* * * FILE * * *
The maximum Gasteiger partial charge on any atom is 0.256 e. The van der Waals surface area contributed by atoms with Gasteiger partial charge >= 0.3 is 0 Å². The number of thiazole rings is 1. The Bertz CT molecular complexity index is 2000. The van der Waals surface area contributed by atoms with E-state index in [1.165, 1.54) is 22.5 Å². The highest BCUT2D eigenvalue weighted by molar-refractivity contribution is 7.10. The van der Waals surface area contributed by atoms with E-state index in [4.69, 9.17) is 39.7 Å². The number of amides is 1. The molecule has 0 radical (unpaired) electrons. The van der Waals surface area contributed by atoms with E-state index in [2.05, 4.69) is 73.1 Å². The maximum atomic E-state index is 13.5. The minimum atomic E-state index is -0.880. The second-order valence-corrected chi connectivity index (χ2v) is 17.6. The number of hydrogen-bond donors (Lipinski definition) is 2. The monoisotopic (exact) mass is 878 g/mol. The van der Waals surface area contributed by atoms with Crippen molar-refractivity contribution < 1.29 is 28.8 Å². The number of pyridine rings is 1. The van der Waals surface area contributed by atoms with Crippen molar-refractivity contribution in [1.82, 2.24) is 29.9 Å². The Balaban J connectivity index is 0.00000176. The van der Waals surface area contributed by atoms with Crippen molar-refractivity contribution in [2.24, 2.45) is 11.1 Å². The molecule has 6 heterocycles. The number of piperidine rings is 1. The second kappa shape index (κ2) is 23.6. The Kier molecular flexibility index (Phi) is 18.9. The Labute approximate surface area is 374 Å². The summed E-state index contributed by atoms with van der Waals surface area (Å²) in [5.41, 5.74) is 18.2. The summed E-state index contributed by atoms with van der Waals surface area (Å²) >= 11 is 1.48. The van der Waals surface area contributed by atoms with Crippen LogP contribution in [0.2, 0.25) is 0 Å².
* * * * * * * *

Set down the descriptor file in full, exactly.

The maximum Gasteiger partial charge on any atom is 0.256 e. The van der Waals surface area contributed by atoms with Gasteiger partial charge >= 0.3 is 0 Å². The number of thiazole rings is 1. The Bertz CT molecular complexity index is 2000. The van der Waals surface area contributed by atoms with E-state index in [1.165, 1.54) is 22.5 Å². The highest BCUT2D eigenvalue weighted by molar-refractivity contribution is 7.10. The van der Waals surface area contributed by atoms with E-state index in [4.69, 9.17) is 39.7 Å². The number of amides is 1. The molecule has 0 radical (unpaired) electrons. The van der Waals surface area contributed by atoms with E-state index in [2.05, 4.69) is 73.1 Å². The maximum atomic E-state index is 13.5. The minimum atomic E-state index is -0.880. The second-order valence-corrected chi connectivity index (χ2v) is 17.6. The number of hydrogen-bond donors (Lipinski definition) is 2. The monoisotopic (exact) mass is 878 g/mol. The van der Waals surface area contributed by atoms with Crippen molar-refractivity contribution < 1.29 is 28.8 Å². The number of pyridine rings is 1. The van der Waals surface area contributed by atoms with Crippen molar-refractivity contribution in [1.82, 2.24) is 29.9 Å². The Balaban J connectivity index is 0.00000176. The van der Waals surface area contributed by atoms with Crippen molar-refractivity contribution in [2.24, 2.45) is 11.1 Å². The molecule has 6 heterocycles. The number of piperidine rings is 1. The second kappa shape index (κ2) is 23.6. The Kier molecular flexibility index (Phi) is 18.9. The Labute approximate surface area is 374 Å². The summed E-state index contributed by atoms with van der Waals surface area (Å²) in [5.41, 5.74) is 18.2. The summed E-state index contributed by atoms with van der Waals surface area (Å²) >= 11 is 1.48. The van der Waals surface area contributed by atoms with Crippen LogP contribution in [0.2, 0.25) is 0 Å².